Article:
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"On Dumpster Diving" by Lars Eighner


 "On Dumpster Diving" is a process essay that outlines Lars Eighner's actions that allowed him to survive life on the streets. The author discusses how he uses Dumpsters as a means for survival: The Dumpsters are a source of food, as well as objects such as clothing. Throughout the essay, Eighner describes the many things that can be found when scavenging in a Dumpster. He approaches the reality of homelessness in an honest yet amusing manner.

An integral part of the essay is Eighner's tips on finding safe and edible food within Dumpsters. The author states that "a lot of good food can be found in Dumpsters"(Eighner 200). He goes on to discuss how the food that he acquires ends up in the garbage. Many people with a regular source of food will make more waste then is necessary; Perfectly good food often ends up in the garbage. Although to many the thought of eating from a Dumpster is repulsive, it is a reality that many disadvantaged people in the world face. Eighner describes certain locations where he frequently scavenges that he knows the food will be safe, such as the areas inhabited by well-off students.

The language and humour that Eighner uses makes his situation seem more tolerable. The essay contains a great number of moments that make the reader laugh at the content, such as the author's description of his dog's reaction to ants. Eighner describes how his dog "does the Dance of the Zillion Fire Ants"(Eighner 206) when she finds ants outside of a Dumpster. Although plenty of the essay is amusing to read, Eighner brings in the realities of life on the streets, stating that "Dumpster diving has serious drawbacks as a way of life"(Eighner 203).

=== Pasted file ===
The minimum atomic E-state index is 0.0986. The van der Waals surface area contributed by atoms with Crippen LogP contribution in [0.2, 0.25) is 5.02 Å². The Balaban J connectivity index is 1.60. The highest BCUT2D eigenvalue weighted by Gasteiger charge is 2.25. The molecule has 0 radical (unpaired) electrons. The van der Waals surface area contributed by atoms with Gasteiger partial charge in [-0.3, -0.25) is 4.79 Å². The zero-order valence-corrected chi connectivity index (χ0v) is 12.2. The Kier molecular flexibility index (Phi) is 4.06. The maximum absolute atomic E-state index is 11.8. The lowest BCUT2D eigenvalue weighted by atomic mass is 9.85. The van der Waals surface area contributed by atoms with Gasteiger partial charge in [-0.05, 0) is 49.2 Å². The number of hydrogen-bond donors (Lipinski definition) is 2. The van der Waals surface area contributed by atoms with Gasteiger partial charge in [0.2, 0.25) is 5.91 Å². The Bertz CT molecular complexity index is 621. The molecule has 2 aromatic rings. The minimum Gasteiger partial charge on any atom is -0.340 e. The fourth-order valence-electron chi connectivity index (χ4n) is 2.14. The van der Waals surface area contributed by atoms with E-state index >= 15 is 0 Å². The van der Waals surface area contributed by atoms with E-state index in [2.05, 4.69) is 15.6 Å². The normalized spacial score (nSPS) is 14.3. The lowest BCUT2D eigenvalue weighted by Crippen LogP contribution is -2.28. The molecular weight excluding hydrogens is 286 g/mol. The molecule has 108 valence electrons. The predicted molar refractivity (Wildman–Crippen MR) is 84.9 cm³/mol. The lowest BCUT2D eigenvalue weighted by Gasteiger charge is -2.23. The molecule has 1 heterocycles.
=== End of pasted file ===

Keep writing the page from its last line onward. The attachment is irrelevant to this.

This essay also gives an interesting and relevant look into our consumer society. Eighner poses the idea that Dumpster divers like himself fill a particular niche within our consumer society. With our mass consumption of goods, there is more and more waste to be made. Our garbage becomes a survival resource to the homeless of our cities. Eighner also discusses how when he scavenges an item he knows that he will only keep it temporarily. With our society based on the hoarding of material goods, it is refreshing that some people have a different outlook and a different set of values placed in material possessions. 

Eighner uses a great deal of variation within his sentence and paragraph structures. While some sentences are long and complex, others are short and very focused. Many of the paragraphs are quite short in length and the essay moves at a fairly rapid pace. Also, the author's language is very sophisticated and archaic, a common trait among people from the southern United States. Eighner's essay, although dealing with intense and serious subject matter, is engaging and understandable for the reader.